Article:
I also just think it's strange how political pretty much everything has become thanks to the Internet. I mean, people always liked to spout off about politics, and movies have always – always – been powerful tools to espouse certain viewpoints. But with the Internet, we can make anything political now! Now, everything that comes out gets scrutinized to no end and held up or beat down by increasingly polarized, extreme opinions. When the all-women Ghostbusters idea came out, people went nuts – some people were hailing it as a victory for feminism; others just beat the old dead horse of “women can't be funny” with some bitching about "feminists ruining everything" to round out the horribleness...either way, it was a circus. Rinse and repeat with the announcement of the all-male one again.

Can't this just be a fun movie? It's fucking Ghostbusters. It was a silly 1980s comedy with great comedians in the starring roles. Now, it's a big political debate. That's what the Internet does, though – it gives all these people voices and they become so loud, they dwarf the qualities of the films we're arguing about. Movies like Ghostbusters aren't so much about the movies themselves now, so much as they are political tug-o-war talking points for feminists and anti-feminists and who the fuck ever else.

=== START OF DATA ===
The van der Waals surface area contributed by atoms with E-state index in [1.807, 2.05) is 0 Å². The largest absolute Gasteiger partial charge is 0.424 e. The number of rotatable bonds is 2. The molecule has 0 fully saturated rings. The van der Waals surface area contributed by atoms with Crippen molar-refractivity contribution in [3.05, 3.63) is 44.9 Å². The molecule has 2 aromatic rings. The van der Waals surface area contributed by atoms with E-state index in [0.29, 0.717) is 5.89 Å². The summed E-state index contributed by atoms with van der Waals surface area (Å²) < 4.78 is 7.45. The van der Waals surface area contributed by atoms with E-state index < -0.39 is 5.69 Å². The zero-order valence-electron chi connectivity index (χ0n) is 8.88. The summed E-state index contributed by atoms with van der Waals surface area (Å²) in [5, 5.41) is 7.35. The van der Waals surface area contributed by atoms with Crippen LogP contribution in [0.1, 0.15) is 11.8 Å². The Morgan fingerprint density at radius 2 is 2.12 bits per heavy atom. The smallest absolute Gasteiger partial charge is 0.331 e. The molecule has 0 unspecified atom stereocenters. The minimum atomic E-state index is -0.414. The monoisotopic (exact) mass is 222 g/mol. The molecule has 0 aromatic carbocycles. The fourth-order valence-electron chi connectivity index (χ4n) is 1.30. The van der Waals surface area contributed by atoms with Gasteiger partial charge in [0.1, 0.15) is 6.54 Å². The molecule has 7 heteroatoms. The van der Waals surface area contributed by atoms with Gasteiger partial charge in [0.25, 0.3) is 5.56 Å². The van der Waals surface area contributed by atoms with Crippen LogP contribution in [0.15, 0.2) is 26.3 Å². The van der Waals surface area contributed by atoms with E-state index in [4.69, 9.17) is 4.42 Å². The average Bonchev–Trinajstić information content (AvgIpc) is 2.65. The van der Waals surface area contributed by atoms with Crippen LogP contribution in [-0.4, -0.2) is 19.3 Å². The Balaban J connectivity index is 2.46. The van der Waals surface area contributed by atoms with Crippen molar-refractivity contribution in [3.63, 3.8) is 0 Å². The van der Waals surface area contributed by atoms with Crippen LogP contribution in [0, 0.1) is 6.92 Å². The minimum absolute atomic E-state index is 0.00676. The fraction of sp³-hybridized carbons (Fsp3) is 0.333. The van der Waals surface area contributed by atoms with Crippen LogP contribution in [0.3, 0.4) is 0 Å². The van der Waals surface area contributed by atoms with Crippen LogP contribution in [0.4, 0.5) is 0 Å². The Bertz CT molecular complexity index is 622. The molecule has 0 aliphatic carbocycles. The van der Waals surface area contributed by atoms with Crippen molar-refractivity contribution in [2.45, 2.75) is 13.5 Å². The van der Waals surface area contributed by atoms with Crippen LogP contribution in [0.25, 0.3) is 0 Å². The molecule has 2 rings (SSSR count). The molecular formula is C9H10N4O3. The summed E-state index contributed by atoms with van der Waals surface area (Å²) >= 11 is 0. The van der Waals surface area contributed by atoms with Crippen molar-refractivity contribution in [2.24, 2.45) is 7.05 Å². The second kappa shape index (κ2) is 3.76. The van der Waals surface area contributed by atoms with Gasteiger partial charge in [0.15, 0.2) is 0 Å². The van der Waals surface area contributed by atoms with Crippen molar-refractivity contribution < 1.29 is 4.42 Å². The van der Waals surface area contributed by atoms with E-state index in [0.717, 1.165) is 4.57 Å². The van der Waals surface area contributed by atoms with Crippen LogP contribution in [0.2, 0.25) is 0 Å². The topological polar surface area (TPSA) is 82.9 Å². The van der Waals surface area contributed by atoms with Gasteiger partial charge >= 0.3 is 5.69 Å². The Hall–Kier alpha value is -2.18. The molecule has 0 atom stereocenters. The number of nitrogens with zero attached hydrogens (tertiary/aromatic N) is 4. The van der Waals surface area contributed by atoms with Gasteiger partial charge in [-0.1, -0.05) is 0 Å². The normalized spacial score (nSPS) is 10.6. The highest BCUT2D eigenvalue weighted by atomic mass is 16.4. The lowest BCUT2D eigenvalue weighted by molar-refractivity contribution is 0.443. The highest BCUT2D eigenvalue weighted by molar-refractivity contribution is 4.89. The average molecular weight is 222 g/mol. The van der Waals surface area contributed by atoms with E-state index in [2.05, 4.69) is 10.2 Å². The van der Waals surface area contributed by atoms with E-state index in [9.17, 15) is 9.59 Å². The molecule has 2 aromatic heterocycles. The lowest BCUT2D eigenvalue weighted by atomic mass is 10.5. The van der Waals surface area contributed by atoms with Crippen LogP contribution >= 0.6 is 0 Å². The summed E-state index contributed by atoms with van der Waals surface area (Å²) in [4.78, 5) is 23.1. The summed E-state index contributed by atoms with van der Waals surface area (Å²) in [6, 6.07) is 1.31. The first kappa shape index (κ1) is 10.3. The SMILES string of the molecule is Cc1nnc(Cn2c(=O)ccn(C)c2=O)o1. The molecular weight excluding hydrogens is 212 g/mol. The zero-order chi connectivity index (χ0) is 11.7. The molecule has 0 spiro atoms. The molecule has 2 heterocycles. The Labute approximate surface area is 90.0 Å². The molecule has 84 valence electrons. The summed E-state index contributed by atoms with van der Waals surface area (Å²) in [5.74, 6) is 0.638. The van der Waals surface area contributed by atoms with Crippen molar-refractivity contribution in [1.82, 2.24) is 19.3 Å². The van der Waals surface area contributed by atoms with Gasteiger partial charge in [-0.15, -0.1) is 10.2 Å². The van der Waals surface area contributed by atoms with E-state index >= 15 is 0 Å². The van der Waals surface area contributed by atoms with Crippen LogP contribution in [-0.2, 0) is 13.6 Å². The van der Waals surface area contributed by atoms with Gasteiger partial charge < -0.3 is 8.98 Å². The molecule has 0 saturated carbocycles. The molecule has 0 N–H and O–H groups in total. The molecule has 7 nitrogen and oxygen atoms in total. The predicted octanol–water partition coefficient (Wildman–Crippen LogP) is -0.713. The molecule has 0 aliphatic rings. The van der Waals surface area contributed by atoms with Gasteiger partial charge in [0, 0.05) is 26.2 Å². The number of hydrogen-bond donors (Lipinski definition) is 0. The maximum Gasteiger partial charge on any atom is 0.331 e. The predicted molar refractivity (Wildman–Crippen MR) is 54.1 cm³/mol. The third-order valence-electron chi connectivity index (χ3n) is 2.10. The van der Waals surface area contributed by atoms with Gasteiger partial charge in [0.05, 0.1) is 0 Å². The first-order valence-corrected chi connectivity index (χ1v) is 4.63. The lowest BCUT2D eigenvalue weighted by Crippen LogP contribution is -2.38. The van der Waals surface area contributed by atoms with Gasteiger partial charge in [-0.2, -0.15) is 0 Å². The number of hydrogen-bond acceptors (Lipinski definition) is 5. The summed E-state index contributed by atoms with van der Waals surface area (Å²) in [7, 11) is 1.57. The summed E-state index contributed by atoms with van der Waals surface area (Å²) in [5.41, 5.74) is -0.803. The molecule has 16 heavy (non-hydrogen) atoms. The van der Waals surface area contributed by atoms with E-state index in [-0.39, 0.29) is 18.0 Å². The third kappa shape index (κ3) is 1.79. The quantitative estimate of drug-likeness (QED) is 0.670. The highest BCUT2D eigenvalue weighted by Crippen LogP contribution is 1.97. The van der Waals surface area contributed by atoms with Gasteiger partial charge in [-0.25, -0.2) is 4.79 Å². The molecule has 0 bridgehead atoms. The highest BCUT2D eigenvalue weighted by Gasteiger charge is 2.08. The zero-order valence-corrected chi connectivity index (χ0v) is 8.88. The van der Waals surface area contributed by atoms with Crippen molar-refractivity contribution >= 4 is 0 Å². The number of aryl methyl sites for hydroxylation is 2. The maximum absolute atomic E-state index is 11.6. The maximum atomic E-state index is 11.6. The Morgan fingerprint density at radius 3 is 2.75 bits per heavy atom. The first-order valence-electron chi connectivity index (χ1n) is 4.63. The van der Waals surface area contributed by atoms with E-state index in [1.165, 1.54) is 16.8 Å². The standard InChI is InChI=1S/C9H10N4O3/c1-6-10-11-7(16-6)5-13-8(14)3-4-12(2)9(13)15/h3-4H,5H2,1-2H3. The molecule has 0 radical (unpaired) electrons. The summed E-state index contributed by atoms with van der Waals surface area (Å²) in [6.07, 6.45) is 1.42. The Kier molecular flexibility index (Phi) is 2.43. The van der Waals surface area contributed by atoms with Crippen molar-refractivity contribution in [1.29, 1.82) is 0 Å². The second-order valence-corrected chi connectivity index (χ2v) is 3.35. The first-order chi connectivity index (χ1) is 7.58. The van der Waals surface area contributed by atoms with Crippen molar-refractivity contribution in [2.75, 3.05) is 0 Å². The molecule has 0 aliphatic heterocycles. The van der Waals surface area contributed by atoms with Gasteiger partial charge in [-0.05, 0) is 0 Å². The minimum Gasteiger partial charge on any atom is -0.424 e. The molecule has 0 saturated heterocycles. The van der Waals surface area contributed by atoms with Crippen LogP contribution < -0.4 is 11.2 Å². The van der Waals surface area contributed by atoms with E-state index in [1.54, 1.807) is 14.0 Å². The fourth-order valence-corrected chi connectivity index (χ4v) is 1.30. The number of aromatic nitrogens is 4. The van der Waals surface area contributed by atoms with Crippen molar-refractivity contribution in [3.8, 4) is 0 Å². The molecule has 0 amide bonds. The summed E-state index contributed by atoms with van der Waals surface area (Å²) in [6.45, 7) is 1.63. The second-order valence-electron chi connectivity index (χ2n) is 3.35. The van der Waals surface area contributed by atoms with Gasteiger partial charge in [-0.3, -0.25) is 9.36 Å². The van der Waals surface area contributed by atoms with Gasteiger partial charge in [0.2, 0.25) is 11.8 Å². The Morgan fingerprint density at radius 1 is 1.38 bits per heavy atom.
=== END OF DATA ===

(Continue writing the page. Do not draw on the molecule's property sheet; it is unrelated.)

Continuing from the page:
Not to say you shouldn't discuss or argue about things that bother you in these films, but you shouldn't lose perspective either. By all means, talk about feminism in movies and the all-white-male demographic of Hollywood's moneymaking elite, but not everything has to be another hurdle in the battlefield for equality – as important as it is for men and women to be equal and for there to be diversity, I just don't see Ghostbusters as being any part of that equation. I guess some people do though, so...more power to you, I guess?